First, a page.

A driver is obviously aware if something is wrong with their steering, or if a tire goes flat, but there are things that can happen behind the driver of which he may be unaware, such as a spoiler coming loose or a tailpipe dragging. The meatball flag lets him know to get to the pits for a repair.

Let The Lead Car(s) Pass You!

This blue-and-orange racing flag tells drivers to let the lead car(s) pass them.

This blue-and-orange racing flag tells drivers to let the lead car(s) pass them.

Blue Flag With Orange Stripe: Move Over!

In racing rules, a driver not on the lead lap is supposed to allow lead lap cars to go by. If they are refusing to do so, they will be shown this blue flag with the diagonal orange stripe.

Failure to obey the blue flag can result in the black flag.

In racing, a white flag indicates the last lap (not surrender!).

In racing, a white flag indicates the last lap (not surrender!).

White Flag: One Lap to Go

Most folks also recognize the white flag—it means just one lap to go. This is the nail-biting part of the race, and almost anything can happen.

Cars have won races by coasting across the finish line, completely out of gas. Cars that were a sure bet to win have crashed on the white flag lap. This is annoying and results in a very awkwardly timed yellow caution flag.

It used to be that the race would end there, under caution, and whoever was then in the front of the pack was the winner, regardless of whether another driver might have passed him on the final rush to the finish line. Too bad.

They have changed that now, and laps are added to give the cleanup crew time to clear the track, and the race goes green again, with both the white and green flags waved to re-start the race, as it is "still" the last lap. We hope the race will finish at this point without further incident, but if it does not, they are given a total of 3 tries to finish under racing conditions, with this first white/yellow counting as the first attempt.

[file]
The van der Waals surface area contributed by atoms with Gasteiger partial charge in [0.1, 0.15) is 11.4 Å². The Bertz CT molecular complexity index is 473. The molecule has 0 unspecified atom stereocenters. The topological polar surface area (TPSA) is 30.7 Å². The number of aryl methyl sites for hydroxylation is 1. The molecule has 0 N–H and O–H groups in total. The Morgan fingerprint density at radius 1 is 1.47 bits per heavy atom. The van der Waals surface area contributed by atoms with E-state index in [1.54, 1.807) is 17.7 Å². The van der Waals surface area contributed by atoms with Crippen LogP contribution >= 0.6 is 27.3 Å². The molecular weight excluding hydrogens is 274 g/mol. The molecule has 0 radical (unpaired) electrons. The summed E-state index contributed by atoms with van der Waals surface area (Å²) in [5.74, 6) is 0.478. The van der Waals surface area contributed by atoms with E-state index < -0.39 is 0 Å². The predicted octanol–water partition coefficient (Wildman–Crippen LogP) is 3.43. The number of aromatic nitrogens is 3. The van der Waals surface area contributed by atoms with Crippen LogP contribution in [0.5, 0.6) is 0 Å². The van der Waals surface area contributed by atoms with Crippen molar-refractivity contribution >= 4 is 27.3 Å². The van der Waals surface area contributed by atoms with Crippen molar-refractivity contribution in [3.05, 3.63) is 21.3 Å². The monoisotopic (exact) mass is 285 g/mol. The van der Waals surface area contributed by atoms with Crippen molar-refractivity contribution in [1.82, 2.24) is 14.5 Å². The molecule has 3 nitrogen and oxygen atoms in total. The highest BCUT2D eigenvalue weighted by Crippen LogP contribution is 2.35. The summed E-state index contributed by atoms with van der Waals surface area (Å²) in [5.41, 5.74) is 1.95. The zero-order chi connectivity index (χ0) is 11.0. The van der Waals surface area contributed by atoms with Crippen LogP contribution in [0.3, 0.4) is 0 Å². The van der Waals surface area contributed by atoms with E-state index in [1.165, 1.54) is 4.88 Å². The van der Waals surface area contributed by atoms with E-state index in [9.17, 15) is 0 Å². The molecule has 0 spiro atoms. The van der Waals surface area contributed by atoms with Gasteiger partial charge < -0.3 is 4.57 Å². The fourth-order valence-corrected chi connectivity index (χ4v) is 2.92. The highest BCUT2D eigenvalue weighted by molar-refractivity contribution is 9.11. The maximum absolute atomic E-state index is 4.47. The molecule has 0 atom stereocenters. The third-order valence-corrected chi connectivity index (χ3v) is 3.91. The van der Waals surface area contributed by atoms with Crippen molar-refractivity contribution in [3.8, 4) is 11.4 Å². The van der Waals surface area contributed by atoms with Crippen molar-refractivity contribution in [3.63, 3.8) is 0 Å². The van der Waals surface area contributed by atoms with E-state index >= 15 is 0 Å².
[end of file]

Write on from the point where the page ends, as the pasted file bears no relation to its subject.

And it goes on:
This is the flag every race car driver longs to see!

This is the flag every race car driver longs to see!

Checkered Flag: And the Winner Is....

The driver who successfully crosses the start/finish line in front of the flag stand first sees the famous black and white checkered flag wave for him.

Of course, that signals the end of the race, and all subsequent driver positions will still be waved the checkered flag...but the one who goes to victory lane is the guy who was first across the line.

There was for a while, a set of rules in which a "green and white" checkered flag, was shown for finishes in which the drivers just couldn't get themselves together and finish the white flag lap after the third try without wrecking again. This still let them win while actually racing, instead of behind the pace car under caution, but it was never as gratifying or exciting as a black and white checkered flag win, and it was equally frustrating for the spectators.

Fortunately, they've done away with this silliness, and now, if there's a crash on the white flag lap, the race counts from the start/finish line, and to win, a driver must get at least 3/4 of the way around the track without further incident. If they do not, the race is restarted from that point.

Who Controls Auto Racing Flags?

The guy waving all those flags around, as you might guess, is the flagman. It is he who signals both the start and the finish of the race, but he is also responsible for sending assorted signals to the drivers during the race.

At a small local track or speedway, where the course is only about a quarter or half mile around, the flagman has a good view of the entire circuit from his stand, and he must make the call on what signals to send.

At larger, nationally famous tracks such as Talladega or Indianapolis, the entire track is not easily visible from the flag stand. There, the flagman is in radio contact with spotters who are watching from a much higher vantage point with binoculars.

Race Car Driver Quiz

Unless you have been living in a cave, you've probably heard some names of race car drivers pass over the airwaves. Let's see if you can match up the correct first and last names in the mixed-up chart that follows!

Match the Drivers Quiz: Which First Name Goes With Which Last Name?

Answers below; no cheating! ;-)
Small tip: Some of the drivers are retired.

Aric

Harvick

Dale

Busch

Ricky

Patrick

Jeff

Johnson

Richard

Stewart

Jackie

Earnhardt Jr.

Danica

Almirola

Kurt

Gordon

Kevin

Petty

Jimmie

Stenhouse

Answers to "Match the Drivers" Quiz

Aric

Almirola

Dale

Earnhardt, Jr.

Ricky

Stenhouse

Jeff

Gordon

Richard

Petty

Jackie

Stewart

Danica

Patrick

Kurt

Busch

Kevin

Harvick

Jimmie

Johnson

© 2012 Liz Elias